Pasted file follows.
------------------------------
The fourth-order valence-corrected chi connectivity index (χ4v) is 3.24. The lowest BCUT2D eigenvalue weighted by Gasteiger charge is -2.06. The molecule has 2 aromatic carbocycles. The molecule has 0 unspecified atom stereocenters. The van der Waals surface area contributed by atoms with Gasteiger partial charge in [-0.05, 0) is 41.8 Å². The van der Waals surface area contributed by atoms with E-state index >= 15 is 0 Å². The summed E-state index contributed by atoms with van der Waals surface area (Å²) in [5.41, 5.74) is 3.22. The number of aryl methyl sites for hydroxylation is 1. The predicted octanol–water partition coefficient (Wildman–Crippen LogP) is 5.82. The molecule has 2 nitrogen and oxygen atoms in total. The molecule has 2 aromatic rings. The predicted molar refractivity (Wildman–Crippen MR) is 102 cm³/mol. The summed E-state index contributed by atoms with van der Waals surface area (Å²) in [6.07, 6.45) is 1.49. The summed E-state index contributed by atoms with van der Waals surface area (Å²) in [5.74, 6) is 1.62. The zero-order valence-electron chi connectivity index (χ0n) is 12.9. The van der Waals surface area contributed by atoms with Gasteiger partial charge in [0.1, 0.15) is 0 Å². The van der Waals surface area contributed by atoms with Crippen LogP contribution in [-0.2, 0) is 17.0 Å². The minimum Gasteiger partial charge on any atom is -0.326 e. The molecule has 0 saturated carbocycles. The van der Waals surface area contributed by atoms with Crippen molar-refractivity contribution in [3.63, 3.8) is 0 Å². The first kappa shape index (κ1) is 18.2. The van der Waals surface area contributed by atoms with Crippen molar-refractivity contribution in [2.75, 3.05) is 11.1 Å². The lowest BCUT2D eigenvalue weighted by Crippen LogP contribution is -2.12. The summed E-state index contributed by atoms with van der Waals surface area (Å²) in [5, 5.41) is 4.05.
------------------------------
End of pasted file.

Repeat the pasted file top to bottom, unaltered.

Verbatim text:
The fourth-order valence-corrected chi connectivity index (χ4v) is 3.24. The lowest BCUT2D eigenvalue weighted by Gasteiger charge is -2.06. The molecule has 2 aromatic carbocycles. The molecule has 0 unspecified atom stereocenters. The van der Waals surface area contributed by atoms with Gasteiger partial charge in [-0.05, 0) is 41.8 Å². The van der Waals surface area contributed by atoms with E-state index >= 15 is 0 Å². The summed E-state index contributed by atoms with van der Waals surface area (Å²) in [5.41, 5.74) is 3.22. The number of aryl methyl sites for hydroxylation is 1. The predicted octanol–water partition coefficient (Wildman–Crippen LogP) is 5.82. The molecule has 2 nitrogen and oxygen atoms in total. The molecule has 2 aromatic rings. The predicted molar refractivity (Wildman–Crippen MR) is 102 cm³/mol. The summed E-state index contributed by atoms with van der Waals surface area (Å²) in [6.07, 6.45) is 1.49. The summed E-state index contributed by atoms with van der Waals surface area (Å²) in [5.74, 6) is 1.62. The zero-order valence-electron chi connectivity index (χ0n) is 12.9. The van der Waals surface area contributed by atoms with Gasteiger partial charge in [0.1, 0.15) is 0 Å². The van der Waals surface area contributed by atoms with Crippen LogP contribution in [-0.2, 0) is 17.0 Å². The minimum Gasteiger partial charge on any atom is -0.326 e. The molecule has 0 saturated carbocycles. The van der Waals surface area contributed by atoms with Crippen molar-refractivity contribution in [3.63, 3.8) is 0 Å². The first kappa shape index (κ1) is 18.2. The van der Waals surface area contributed by atoms with Crippen molar-refractivity contribution in [2.75, 3.05) is 11.1 Å². The lowest BCUT2D eigenvalue weighted by Crippen LogP contribution is -2.12. The summed E-state index contributed by atoms with van der Waals surface area (Å²) in [5, 5.41) is 4.05.